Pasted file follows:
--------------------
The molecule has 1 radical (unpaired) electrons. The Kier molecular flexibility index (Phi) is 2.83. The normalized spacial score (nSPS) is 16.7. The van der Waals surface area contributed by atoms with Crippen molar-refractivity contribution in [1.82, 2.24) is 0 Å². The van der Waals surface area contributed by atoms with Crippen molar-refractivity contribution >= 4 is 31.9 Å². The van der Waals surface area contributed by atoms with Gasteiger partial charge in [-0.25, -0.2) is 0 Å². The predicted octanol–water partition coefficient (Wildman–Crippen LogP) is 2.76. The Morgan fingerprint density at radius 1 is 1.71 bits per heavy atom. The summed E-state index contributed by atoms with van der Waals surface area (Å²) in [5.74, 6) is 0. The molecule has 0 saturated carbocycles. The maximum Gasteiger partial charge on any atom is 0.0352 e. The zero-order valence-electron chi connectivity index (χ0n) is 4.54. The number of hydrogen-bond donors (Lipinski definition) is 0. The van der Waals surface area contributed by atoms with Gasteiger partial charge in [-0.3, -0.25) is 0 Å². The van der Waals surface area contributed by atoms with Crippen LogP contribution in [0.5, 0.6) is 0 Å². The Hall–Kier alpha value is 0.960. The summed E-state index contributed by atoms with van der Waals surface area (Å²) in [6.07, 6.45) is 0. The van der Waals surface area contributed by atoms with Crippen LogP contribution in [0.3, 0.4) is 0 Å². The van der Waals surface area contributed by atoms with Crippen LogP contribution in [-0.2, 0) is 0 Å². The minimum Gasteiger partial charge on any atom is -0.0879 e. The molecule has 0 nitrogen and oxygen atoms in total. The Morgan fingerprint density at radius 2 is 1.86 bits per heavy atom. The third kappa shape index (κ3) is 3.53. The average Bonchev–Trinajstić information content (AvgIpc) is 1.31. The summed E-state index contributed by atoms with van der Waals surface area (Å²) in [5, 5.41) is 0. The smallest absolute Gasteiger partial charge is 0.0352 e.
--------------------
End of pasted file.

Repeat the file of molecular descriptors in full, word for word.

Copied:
The molecule has 1 radical (unpaired) electrons. The Kier molecular flexibility index (Phi) is 2.83. The normalized spacial score (nSPS) is 16.7. The van der Waals surface area contributed by atoms with Crippen molar-refractivity contribution in [1.82, 2.24) is 0 Å². The van der Waals surface area contributed by atoms with Crippen molar-refractivity contribution >= 4 is 31.9 Å². The van der Waals surface area contributed by atoms with Gasteiger partial charge in [-0.25, -0.2) is 0 Å². The predicted octanol–water partition coefficient (Wildman–Crippen LogP) is 2.76. The Morgan fingerprint density at radius 1 is 1.71 bits per heavy atom. The summed E-state index contributed by atoms with van der Waals surface area (Å²) in [5.74, 6) is 0. The molecule has 0 saturated carbocycles. The maximum Gasteiger partial charge on any atom is 0.0352 e. The zero-order valence-electron chi connectivity index (χ0n) is 4.54. The number of hydrogen-bond donors (Lipinski definition) is 0. The van der Waals surface area contributed by atoms with Gasteiger partial charge in [-0.3, -0.25) is 0 Å². The van der Waals surface area contributed by atoms with Crippen LogP contribution in [0.5, 0.6) is 0 Å². The Hall–Kier alpha value is 0.960. The summed E-state index contributed by atoms with van der Waals surface area (Å²) in [6.07, 6.45) is 0. The van der Waals surface area contributed by atoms with Crippen LogP contribution in [0.3, 0.4) is 0 Å². The van der Waals surface area contributed by atoms with Crippen LogP contribution in [-0.2, 0) is 0 Å². The minimum Gasteiger partial charge on any atom is -0.0879 e. The molecule has 0 nitrogen and oxygen atoms in total. The Morgan fingerprint density at radius 2 is 1.86 bits per heavy atom. The third kappa shape index (κ3) is 3.53. The average Bonchev–Trinajstić information content (AvgIpc) is 1.31. The summed E-state index contributed by atoms with van der Waals surface area (Å²) in [5, 5.41) is 0. The smallest absolute Gasteiger partial charge is 0.0352 e.